Maternal Outcomes Associated with Planned Vaginal Versus Planned Primary Cesarean Delivery. F1000: "Changes Clinical Practice"

John Svigos


Faculty of 1000 

Geller EJ, Wu JM, Jannelli ML, Nguyen TV, Visco AG
Am J Perinatol 2010 Mar 16

Commentary from Faculty Member John Svigos

Changes Clinical Practice: There is insufficient evidence to refuse a woman her legitimate right both ethically and now scientifically to request an elective primary caesarean section at 39 weeks gestation.

At last an article that uses an 'intention to treat' type of analysis to show that primary caesarean section on maternal request is not only ethically legitimate but also has some scientific credibility. This article has demonstrated that, for healthy primiparous women, planned caesarean delivery decreases maternal morbidity whilst, not surprisingly, emergency caesarean section increases maternal risks compared with both vaginal delivery and primary elective caesarean section.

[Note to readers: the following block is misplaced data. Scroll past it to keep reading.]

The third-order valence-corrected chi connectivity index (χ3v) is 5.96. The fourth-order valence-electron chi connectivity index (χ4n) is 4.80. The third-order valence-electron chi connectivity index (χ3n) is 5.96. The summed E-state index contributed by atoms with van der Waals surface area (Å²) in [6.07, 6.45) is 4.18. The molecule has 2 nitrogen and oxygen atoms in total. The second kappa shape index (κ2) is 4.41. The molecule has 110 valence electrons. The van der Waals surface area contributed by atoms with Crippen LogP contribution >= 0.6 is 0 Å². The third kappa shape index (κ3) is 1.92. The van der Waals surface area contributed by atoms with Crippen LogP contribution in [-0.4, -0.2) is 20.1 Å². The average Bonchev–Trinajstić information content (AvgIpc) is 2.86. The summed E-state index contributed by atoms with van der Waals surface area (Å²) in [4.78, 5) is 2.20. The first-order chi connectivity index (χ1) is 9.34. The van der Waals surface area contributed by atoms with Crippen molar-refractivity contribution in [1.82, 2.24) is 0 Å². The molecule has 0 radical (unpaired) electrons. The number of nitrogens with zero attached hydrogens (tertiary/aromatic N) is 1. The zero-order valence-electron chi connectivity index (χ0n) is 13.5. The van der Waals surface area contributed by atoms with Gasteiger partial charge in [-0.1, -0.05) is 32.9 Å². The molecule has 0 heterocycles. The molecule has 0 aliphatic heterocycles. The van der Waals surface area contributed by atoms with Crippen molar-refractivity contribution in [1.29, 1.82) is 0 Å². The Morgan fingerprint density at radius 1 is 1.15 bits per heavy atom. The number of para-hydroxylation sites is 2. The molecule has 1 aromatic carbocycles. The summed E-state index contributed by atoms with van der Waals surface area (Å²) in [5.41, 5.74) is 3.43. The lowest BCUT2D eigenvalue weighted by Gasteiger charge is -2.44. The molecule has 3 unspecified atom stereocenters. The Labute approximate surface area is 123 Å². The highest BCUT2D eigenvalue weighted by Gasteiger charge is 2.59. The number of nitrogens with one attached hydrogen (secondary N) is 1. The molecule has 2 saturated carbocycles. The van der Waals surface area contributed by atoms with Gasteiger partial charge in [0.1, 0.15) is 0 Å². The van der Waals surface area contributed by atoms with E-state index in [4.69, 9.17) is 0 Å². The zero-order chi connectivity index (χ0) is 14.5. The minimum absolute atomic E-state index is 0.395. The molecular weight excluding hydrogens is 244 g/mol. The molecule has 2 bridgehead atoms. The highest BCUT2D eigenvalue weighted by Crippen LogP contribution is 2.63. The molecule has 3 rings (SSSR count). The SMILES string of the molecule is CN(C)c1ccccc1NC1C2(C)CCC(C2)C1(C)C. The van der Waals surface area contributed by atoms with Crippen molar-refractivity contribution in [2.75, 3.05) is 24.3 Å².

The National Institutes of Health (NIH) statement re caesarean delivery on maternal request in 2006 that there was insufficient evidence to evaluate fully the benefits and risks of elective caesarean delivery[1] stimulated many workers to try to find this elusive evidence. Most studies before and after this statement and until the publication of this article were fundamentally flawed by including outcomes from emergency and elective surgeries in women (and babies) with pre-existing medical conditions and not including in the vaginal delivery group those that did not deliver vaginally and their respective morbidity and mortality. Additionally, there was a tendency to place more emphasis on caesarean morbidities such as haemorrhage and infection and less emphasis on the more commonly occurring post-delivery pelvic floor dysfunction and pain. The continued use of morbidity/mortality statistics from primary caesarean for breech presentation as the surrogate for caesarean section on maternal request can no longer be justified and is positively misleading if one analyses the paper by Liu et al.[2] Furthermore, the most recent paper by Lumbiganon et al.[3] after detailed analysis demonstrates the bias directed against the proposal of primary elective caesarean on maternal request. Whilst there has been considerable emphasis placed on examining maternal morbidity and mortality in this context, it would seem that the study by Hankins et al.[4] has reassured most practitioners that perinatal morbidity and mortality is not compromised and indeed may be improved in women requesting elective caesarean section at 39 weeks gestation. I believe that there is now a legitimate case for women to request elective caesarean section at 39 weeks gestation and that, as responsible obstetricians, we should be striving to reduce the number of caesarean sections in women who do not wish to have a caesarean section, particularly increasing our resolve against the flawed Term Breech Trial and the impaired retrospective studies favouring elective caesarean section for twin pregnancies and giving these women a choice to deliver vaginally!



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